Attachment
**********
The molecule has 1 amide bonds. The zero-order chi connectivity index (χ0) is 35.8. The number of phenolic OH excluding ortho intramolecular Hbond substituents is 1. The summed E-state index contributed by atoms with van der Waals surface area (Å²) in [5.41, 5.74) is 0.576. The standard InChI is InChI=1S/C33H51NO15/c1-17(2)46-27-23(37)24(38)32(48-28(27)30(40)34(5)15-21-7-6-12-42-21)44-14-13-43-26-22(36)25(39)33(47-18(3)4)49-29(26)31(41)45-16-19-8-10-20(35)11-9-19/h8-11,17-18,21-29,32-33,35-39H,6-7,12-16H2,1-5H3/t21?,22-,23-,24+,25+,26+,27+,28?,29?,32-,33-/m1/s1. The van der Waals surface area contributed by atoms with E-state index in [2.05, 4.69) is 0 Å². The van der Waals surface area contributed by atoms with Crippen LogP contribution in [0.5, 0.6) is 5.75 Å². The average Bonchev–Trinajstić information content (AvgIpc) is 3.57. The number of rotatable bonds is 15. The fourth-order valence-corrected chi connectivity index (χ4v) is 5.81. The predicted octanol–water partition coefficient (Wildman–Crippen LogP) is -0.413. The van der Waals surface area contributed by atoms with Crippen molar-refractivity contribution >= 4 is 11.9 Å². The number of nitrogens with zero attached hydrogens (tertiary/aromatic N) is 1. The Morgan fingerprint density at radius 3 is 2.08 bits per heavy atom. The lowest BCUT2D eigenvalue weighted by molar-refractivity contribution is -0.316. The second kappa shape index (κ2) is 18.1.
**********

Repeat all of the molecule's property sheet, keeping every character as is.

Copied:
The molecule has 1 amide bonds. The zero-order chi connectivity index (χ0) is 35.8. The number of phenolic OH excluding ortho intramolecular Hbond substituents is 1. The summed E-state index contributed by atoms with van der Waals surface area (Å²) in [5.41, 5.74) is 0.576. The standard InChI is InChI=1S/C33H51NO15/c1-17(2)46-27-23(37)24(38)32(48-28(27)30(40)34(5)15-21-7-6-12-42-21)44-14-13-43-26-22(36)25(39)33(47-18(3)4)49-29(26)31(41)45-16-19-8-10-20(35)11-9-19/h8-11,17-18,21-29,32-33,35-39H,6-7,12-16H2,1-5H3/t21?,22-,23-,24+,25+,26+,27+,28?,29?,32-,33-/m1/s1. The van der Waals surface area contributed by atoms with E-state index in [2.05, 4.69) is 0 Å². The van der Waals surface area contributed by atoms with Crippen LogP contribution in [0.5, 0.6) is 5.75 Å². The average Bonchev–Trinajstić information content (AvgIpc) is 3.57. The number of rotatable bonds is 15. The fourth-order valence-corrected chi connectivity index (χ4v) is 5.81. The predicted octanol–water partition coefficient (Wildman–Crippen LogP) is -0.413. The van der Waals surface area contributed by atoms with Crippen molar-refractivity contribution >= 4 is 11.9 Å². The number of nitrogens with zero attached hydrogens (tertiary/aromatic N) is 1. The Morgan fingerprint density at radius 3 is 2.08 bits per heavy atom. The lowest BCUT2D eigenvalue weighted by molar-refractivity contribution is -0.316. The second kappa shape index (κ2) is 18.1.